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The Honolulu Advertiser
Posted on: Wednesday, May 10, 2006

High-point of culture

 •  Ki ho'alu legends to talk story, jam

By Marie Carvalho
Special to The Advertiser

"Ko Ki Kumulipo (The Dreamer)" by Jean Charlot, who is featured in "Art in Public Places" at the Hawai'i State Art Museum.

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2006 INTERNATIONAL CULTURAL SUMMIT

Hawai'i Convention Center

8 a.m.-4:30 p.m. tomorrow and Friday, 8 a.m.- 3 p.m. Saturday

Admission: $40-$150

956-8204

www.hawaii.gov/sfca

You can pre-register through noon today, by downloading a registration form from the Web site and faxing it to the University of Hawai'i Conference Center at 956-3364. You can register on-site tomorrow.

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Claudine Kinard Brown

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SUMMIT HIGHLIGHTS

Tomorrow

  • "Art for the Ages," ceramic sculptor and painter Jun Kaneko gives a slide presentation on his creative process. 1:30-3 p.m.

  • "World Heritage: A Shared Legacy," Brenda Barrett of the National Park Service, Peter Young of the state Department of Land and Natural Resources (on UNES-CO's work in the Northwestern Hawaiian Islands) and Sarah Titchen of UNESCO talk about National and World Heritage Sites.

    Don't miss: Reception at the Hawai'i State Art Museum and its show, "Art in Public Places," 5:30-8 p.m.

    Friday

  • "Aloha Spirit: Interplay of Myth and Fantasy," Peter Apo of the Native Hawaiian Hospitality Association, Chief Sonne Reyna of the Yaqui Carizo Nations and others discuss the relationship of tourism and local culture. 9:45-11 a.m.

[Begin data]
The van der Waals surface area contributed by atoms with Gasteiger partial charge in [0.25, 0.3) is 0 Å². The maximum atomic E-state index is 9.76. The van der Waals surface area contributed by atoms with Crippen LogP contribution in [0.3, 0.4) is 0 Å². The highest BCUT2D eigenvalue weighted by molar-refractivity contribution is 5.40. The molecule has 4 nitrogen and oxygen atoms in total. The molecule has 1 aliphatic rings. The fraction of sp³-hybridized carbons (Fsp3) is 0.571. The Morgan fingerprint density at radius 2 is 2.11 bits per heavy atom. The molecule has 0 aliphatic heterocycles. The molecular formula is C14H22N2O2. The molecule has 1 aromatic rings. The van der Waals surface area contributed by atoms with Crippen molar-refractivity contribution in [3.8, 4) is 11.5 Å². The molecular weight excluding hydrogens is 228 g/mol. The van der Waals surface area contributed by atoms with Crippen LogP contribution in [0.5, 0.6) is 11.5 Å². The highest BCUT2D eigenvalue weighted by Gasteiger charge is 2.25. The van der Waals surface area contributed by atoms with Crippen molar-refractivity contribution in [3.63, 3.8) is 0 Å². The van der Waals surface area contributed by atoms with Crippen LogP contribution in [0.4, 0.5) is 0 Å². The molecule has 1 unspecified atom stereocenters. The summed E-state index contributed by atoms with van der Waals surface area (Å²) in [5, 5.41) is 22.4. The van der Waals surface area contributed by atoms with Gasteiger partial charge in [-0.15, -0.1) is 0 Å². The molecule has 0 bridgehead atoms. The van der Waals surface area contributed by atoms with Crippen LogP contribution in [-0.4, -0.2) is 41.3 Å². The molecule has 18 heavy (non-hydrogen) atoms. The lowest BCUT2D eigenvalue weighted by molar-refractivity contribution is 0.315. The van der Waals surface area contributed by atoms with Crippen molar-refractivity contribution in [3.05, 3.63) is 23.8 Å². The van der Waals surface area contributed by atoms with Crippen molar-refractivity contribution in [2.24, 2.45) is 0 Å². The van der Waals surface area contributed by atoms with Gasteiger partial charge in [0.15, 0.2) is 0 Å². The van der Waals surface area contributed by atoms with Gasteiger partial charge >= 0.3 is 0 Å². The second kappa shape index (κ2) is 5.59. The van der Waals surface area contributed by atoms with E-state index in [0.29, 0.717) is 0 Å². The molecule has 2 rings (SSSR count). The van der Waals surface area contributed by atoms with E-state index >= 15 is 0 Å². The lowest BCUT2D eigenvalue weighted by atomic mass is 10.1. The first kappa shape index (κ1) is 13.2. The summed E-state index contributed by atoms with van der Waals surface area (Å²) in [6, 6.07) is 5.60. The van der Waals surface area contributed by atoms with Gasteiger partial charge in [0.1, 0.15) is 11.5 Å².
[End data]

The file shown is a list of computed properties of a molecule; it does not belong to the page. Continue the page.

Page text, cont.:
• "As Good as it Gets," keynote speaker and National Geographic explorer-in-residence Wade Davis and others discuss decision-making and leadership.

    Saturday

    "The Art of Engaged Learning," Eric Booth of The Juilliard School speaks on the role of the arts in education.

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    Sonne Reyna

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    Wade Davis

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    Elaine Valdov

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    Rubies are the traditional 40th-anniversary gift, but for its 40th, the Hawai'i State Foundation on Culture and the Arts is giving the Islands a "virtual" mosaic: a three-day cultural summit, which is a regional first.

    The celebratory conference will bring together diverse groups teachers, politicos, human-services leaders, artists to talk culture and community. It's a fitting gathering for a place "that's already a mosaic," says foundation chairwoman Mona Abadir.

    The summit's seeds were planted years back, in a series of think-tank discussions between the foundation and community leaders. One such "mini brain-trust," says Abadir, involved participants as disparate as a University of Hawai'i chancellor and a Zen Buddhist master. What they unearthed was a cultural community ripe for leadership, funding and collaborative programs.

    From those seeds sprouted the International Cultural Summit a name that announces itself as no garden-variety conference. A summit usually attracts political leaders; this one boasts many, from Japan Consul General Shigeo Iwatani to Gov. Linda Lingle to Elaine Valdov, director of the United Nations Task Force on Women and Gender Equality.